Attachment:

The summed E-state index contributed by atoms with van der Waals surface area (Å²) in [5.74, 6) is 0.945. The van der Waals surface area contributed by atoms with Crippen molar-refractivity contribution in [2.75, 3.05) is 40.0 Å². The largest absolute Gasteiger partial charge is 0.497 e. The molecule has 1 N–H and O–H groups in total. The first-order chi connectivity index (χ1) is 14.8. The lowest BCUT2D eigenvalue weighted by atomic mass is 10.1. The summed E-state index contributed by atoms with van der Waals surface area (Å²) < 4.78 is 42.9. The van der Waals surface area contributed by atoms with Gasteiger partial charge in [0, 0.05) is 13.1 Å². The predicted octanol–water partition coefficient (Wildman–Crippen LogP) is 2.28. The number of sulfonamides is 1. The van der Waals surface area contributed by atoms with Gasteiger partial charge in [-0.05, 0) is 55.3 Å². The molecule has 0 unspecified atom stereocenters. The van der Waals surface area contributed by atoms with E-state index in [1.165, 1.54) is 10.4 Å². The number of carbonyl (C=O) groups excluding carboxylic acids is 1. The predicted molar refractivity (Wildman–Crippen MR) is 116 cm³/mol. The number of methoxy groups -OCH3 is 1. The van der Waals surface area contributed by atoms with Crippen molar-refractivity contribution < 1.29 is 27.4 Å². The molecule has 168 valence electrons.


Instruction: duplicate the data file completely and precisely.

The summed E-state index contributed by atoms with van der Waals surface area (Å²) in [5.74, 6) is 0.945. The van der Waals surface area contributed by atoms with Crippen molar-refractivity contribution in [2.75, 3.05) is 40.0 Å². The largest absolute Gasteiger partial charge is 0.497 e. The molecule has 1 N–H and O–H groups in total. The first-order chi connectivity index (χ1) is 14.8. The lowest BCUT2D eigenvalue weighted by atomic mass is 10.1. The summed E-state index contributed by atoms with van der Waals surface area (Å²) < 4.78 is 42.9. The van der Waals surface area contributed by atoms with Gasteiger partial charge in [0, 0.05) is 13.1 Å². The predicted octanol–water partition coefficient (Wildman–Crippen LogP) is 2.28. The number of sulfonamides is 1. The van der Waals surface area contributed by atoms with Gasteiger partial charge in [-0.05, 0) is 55.3 Å². The molecule has 0 unspecified atom stereocenters. The van der Waals surface area contributed by atoms with E-state index in [1.165, 1.54) is 10.4 Å². The number of carbonyl (C=O) groups excluding carboxylic acids is 1. The predicted molar refractivity (Wildman–Crippen MR) is 116 cm³/mol. The number of methoxy groups -OCH3 is 1. The van der Waals surface area contributed by atoms with Crippen molar-refractivity contribution < 1.29 is 27.4 Å². The molecule has 168 valence electrons.